Today, the U.S. Department of Commerce and the U.S. Department of Transportation announced final rules for a grant program that will offer up to $110 million to help states, territories, tribal organizations and the District of Columbia upgrade their 911 call centers to Next Generation (NG911) capabilities.
“Today’s announcement means we are a step closer to bringing the benefits of the latest technology to 911 call centers around the country,” said U.S. Secretary of Commerce Wilbur Ross. “In an emergency, the public safety community must have every tool at its disposal to keep Americans safe.”
“In emergencies, quick access to the right resources can save lives,” said U.S. Secretary of Transportation Elaine Chao. “The 911 Grant Program will make it possible for states and local jurisdictions to improve their emergency technology while providing the support first responders need to do their jobs.”
The program, which is jointly administered by the Commerce Department’s National Telecommunications and Information Administration (NTIA) and the Transportation Department’s National Highway Traffic Safety Administration (NHTSA), will take an important step toward modernizing today’s 911 services so that citizens, first responders, and 911 call-takers can use IP-based, broadband-enabled technologies to coordinate emergency responses.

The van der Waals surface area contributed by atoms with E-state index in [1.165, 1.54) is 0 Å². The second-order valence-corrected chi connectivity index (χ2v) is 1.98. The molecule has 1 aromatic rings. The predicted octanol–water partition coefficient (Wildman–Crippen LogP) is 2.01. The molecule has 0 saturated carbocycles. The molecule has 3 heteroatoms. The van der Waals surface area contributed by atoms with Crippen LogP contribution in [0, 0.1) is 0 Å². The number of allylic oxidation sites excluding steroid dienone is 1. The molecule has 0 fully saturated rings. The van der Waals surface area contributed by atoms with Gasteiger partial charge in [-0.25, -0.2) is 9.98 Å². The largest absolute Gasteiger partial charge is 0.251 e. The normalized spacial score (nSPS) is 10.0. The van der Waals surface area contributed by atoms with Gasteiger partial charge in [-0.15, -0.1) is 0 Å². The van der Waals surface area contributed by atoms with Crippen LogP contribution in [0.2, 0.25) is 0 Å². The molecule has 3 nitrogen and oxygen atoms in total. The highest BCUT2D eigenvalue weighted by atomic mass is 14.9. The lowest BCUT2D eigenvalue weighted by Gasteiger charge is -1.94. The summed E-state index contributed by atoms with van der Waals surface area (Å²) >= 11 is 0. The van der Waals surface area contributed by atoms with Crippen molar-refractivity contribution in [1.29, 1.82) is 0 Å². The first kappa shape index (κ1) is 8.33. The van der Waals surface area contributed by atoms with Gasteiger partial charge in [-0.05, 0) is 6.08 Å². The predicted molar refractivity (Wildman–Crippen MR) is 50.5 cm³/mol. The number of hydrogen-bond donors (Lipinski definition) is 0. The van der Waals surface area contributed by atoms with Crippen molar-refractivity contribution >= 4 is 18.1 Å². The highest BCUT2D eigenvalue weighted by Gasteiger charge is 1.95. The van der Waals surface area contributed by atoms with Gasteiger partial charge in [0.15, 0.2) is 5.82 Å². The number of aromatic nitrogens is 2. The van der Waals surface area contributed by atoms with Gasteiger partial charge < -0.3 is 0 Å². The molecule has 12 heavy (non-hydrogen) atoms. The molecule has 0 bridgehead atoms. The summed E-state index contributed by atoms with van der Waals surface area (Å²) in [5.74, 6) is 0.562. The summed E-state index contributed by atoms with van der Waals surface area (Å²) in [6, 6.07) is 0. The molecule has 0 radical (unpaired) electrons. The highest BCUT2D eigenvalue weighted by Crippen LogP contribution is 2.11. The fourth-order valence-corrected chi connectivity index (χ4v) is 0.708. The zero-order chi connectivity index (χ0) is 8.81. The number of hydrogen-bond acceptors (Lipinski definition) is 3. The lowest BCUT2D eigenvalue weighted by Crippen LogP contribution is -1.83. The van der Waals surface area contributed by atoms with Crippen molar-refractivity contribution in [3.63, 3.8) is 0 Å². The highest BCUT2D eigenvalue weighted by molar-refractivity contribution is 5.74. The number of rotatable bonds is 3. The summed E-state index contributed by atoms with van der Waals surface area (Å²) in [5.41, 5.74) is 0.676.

Information on how to apply for grants will be released in a forthcoming Notice of Funding Opportunity.
Today, 70 to 80 percent of all 911 calls are placed from wireless phones, but most 911 call centers rely on decades-old networks capable of carrying only voice calls and limited amounts of data. The call centers have not kept pace with advances in consumer technology, and as a result cannot support callers who wish to send text messages, images, video, and other communications that utilize large amounts of data.
NG911 enables 911 calls to contain digital information such as photographs and video. The technology will improve coordination among the nation’s 911 call centers, dynamically re-route calls based on location and call congestion, and connect first responders to key health and government services in the event of an emergency.
In 2009, the Department of Commerce’s National Telecommunications and Information Administration and Department of Transportation’s National Highway Traffic Safety Administration oversaw more than $40 million in grants through the ENHANCE-911 (E911) Grant Program. The Next Generation 911 Advancement Act of 2012 provided new funds for the program and broadened the eligible uses of those funds. These new uses include adoption and operation of NG911 services and applications; the implementation of IP-enabled emergency services and applications enabled by NG911 services; the establishment of IP backbone networks; and training of public safety personnel in 911 services.